Tinea nigra

Tinea nigra, is a superficial fungal infection, a type of phaeohyphomycosis rather than a tinea.

TN causes usually a single 1–5 cm dark brown-black, non-scaly, flat, painless patch on the palms of the hands and the soles of the feet of healthy people; there may be multiple spots.

Tinea nigra is extremely superficial and can be removed from the skin by forceful scraping.

The macules occasionally extend to the fingers, toes, and nails.

Lesions have been reported on the chest, neck, or genital area.

Skin lesions can present with multiple macules that can be mottled or velvety, oval or irregularly shaped.

The macule size can be anywhere from a few mm to several cm in size.

People of all ages can be infected.

Ot is generally more apparent in children and younger adults.

Females are three times more likely than males to become infected.

The fungus Hortaea werneckii, is the causative agent of tinea nigra.

Hortaea werneckii, is pigmented fungus, which is a dark yeast found in sewage, soil, rotting vegetation and wood and in places with a high salt content such as moldy salted fish and on beaches, where contact with sand may result in transmission.

Generally occurs in tropical and subtropical countries of Central and South America, the Caribbean, Europe, South East Asia, Australia and the Far East.

It is typically not found in the United States or Europe, although cases have been documented in the Southeastern United States.

Infection is by direct contact and the fungus enters and remains in the outer dead layer of skin with little or no skin inflammation.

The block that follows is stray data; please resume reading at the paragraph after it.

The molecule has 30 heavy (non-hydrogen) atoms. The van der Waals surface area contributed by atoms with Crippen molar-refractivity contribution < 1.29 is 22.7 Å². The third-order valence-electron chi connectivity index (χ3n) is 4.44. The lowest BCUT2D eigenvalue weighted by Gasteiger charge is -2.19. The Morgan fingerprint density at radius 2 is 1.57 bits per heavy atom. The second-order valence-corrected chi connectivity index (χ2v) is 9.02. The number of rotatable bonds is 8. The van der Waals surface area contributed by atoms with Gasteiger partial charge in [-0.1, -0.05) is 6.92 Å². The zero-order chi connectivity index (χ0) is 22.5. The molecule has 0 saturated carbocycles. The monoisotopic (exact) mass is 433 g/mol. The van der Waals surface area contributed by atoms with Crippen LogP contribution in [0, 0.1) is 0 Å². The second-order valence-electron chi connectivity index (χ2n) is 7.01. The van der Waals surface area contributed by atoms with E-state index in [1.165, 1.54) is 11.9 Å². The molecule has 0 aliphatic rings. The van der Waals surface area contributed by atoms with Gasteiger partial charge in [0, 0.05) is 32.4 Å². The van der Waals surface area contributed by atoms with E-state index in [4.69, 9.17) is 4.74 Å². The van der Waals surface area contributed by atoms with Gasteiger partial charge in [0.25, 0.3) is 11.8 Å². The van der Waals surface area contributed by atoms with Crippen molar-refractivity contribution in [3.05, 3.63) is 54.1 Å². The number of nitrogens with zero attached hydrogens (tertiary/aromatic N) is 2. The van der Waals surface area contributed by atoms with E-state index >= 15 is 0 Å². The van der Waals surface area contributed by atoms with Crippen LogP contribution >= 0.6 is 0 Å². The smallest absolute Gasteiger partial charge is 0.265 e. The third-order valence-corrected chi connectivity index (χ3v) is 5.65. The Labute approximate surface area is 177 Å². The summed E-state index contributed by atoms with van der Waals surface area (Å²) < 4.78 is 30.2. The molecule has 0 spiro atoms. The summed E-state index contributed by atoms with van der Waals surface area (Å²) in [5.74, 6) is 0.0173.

The infection does not invade deeper tissues.

Diagnosis is by visualization, dermoscopy, and microscopy and culture of skin scrapings.

Differential diagnosis: Addison’s disease, syphilis, pinta, yaws, melanoma, lentigines, lichen planus of the palms, and junctional melanocytes nevus.

Treatment is with salicylic acid ointment.

Topical antifungals or oral itraconazole are other options, and scraping the lesion can be curative.

It can be prevented by improved hygiene measures.

Lesions tend to appear in areas where eccrine sweat glands are highly concentrated.

About 2–7 weeks post inoculation, lesions generally start to appear on the skin

H. wernickii produces darkly-colored, brown macules on the skin due to the production of a melanin-like substance, that remains localized in one spot or region.

H. wernickii has the ability to tolerate high salt concentrations and acidic conditions allows it to flourish inside the stratum corneum.

Diagnosis: based on microscopic examination of stratum corneum skin scrapings.

Such scrapings are mixed with potassium hydroxide (KOH), which lyses the nonfungal debris.

Cultured skin scrapings are cultured and allowed to grow for about a week when H. werneckii can generally be distinguished due to its two-celled yeast form and the presence of septate hyphae with thick, darkly pigmented walls.

Treatment consists of topical application of shampoo, which contains selenium sulfide, over the skin.

Topical antifungal imidazoles such as ketoconazole, itraconazole, and miconazole may also be used.

It is the same treatment plan for tinea or pityriasis versicolor.

Other treatments: epidermal tape stripping, Undecylenic acid, and other topical agents such as ciclopirox.

Once eradicated it is not likely to reoccur.

Leave a Reply

Your email address will not be published. Required fields are marked *